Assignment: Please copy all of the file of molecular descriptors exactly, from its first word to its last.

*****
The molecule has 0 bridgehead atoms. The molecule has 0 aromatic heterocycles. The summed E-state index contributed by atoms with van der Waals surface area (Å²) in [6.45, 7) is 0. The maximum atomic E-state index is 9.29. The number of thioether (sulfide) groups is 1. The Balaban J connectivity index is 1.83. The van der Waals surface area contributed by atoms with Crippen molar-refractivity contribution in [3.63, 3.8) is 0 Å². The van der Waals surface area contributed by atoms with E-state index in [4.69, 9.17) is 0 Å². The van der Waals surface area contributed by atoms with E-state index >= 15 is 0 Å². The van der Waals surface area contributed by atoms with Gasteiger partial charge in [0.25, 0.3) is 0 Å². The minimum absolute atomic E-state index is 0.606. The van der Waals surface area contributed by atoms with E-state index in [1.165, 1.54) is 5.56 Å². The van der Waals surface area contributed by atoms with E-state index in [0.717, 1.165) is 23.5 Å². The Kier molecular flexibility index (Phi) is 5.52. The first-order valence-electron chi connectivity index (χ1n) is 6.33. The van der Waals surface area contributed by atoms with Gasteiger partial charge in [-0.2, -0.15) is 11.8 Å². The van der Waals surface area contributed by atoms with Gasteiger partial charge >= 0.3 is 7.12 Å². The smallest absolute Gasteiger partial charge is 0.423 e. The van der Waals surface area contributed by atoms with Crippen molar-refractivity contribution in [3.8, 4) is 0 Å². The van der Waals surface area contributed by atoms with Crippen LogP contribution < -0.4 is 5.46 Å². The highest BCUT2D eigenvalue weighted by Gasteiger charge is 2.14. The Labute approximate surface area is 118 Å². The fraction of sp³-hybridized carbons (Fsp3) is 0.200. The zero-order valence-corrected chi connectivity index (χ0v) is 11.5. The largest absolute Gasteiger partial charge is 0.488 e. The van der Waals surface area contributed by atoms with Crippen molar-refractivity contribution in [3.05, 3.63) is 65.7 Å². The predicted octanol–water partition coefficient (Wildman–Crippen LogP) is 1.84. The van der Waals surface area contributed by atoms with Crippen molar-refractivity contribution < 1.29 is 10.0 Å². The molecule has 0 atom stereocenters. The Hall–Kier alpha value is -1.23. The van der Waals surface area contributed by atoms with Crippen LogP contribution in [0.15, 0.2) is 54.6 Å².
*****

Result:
The molecule has 0 bridgehead atoms. The molecule has 0 aromatic heterocycles. The summed E-state index contributed by atoms with van der Waals surface area (Å²) in [6.45, 7) is 0. The maximum atomic E-state index is 9.29. The number of thioether (sulfide) groups is 1. The Balaban J connectivity index is 1.83. The van der Waals surface area contributed by atoms with Crippen molar-refractivity contribution in [3.63, 3.8) is 0 Å². The van der Waals surface area contributed by atoms with E-state index in [4.69, 9.17) is 0 Å². The van der Waals surface area contributed by atoms with E-state index >= 15 is 0 Å². The van der Waals surface area contributed by atoms with Gasteiger partial charge in [0.25, 0.3) is 0 Å². The minimum absolute atomic E-state index is 0.606. The van der Waals surface area contributed by atoms with E-state index in [1.165, 1.54) is 5.56 Å². The van der Waals surface area contributed by atoms with E-state index in [0.717, 1.165) is 23.5 Å². The Kier molecular flexibility index (Phi) is 5.52. The first-order valence-electron chi connectivity index (χ1n) is 6.33. The van der Waals surface area contributed by atoms with Gasteiger partial charge in [-0.2, -0.15) is 11.8 Å². The van der Waals surface area contributed by atoms with Gasteiger partial charge >= 0.3 is 7.12 Å². The smallest absolute Gasteiger partial charge is 0.423 e. The van der Waals surface area contributed by atoms with Crippen molar-refractivity contribution in [3.8, 4) is 0 Å². The van der Waals surface area contributed by atoms with Crippen LogP contribution < -0.4 is 5.46 Å². The highest BCUT2D eigenvalue weighted by Gasteiger charge is 2.14. The Labute approximate surface area is 118 Å². The fraction of sp³-hybridized carbons (Fsp3) is 0.200. The zero-order valence-corrected chi connectivity index (χ0v) is 11.5. The largest absolute Gasteiger partial charge is 0.488 e. The van der Waals surface area contributed by atoms with Crippen molar-refractivity contribution in [3.05, 3.63) is 65.7 Å². The predicted octanol–water partition coefficient (Wildman–Crippen LogP) is 1.84. The van der Waals surface area contributed by atoms with Crippen molar-refractivity contribution < 1.29 is 10.0 Å². The molecule has 0 atom stereocenters. The Hall–Kier alpha value is -1.23. The van der Waals surface area contributed by atoms with Crippen LogP contribution in [0.15, 0.2) is 54.6 Å².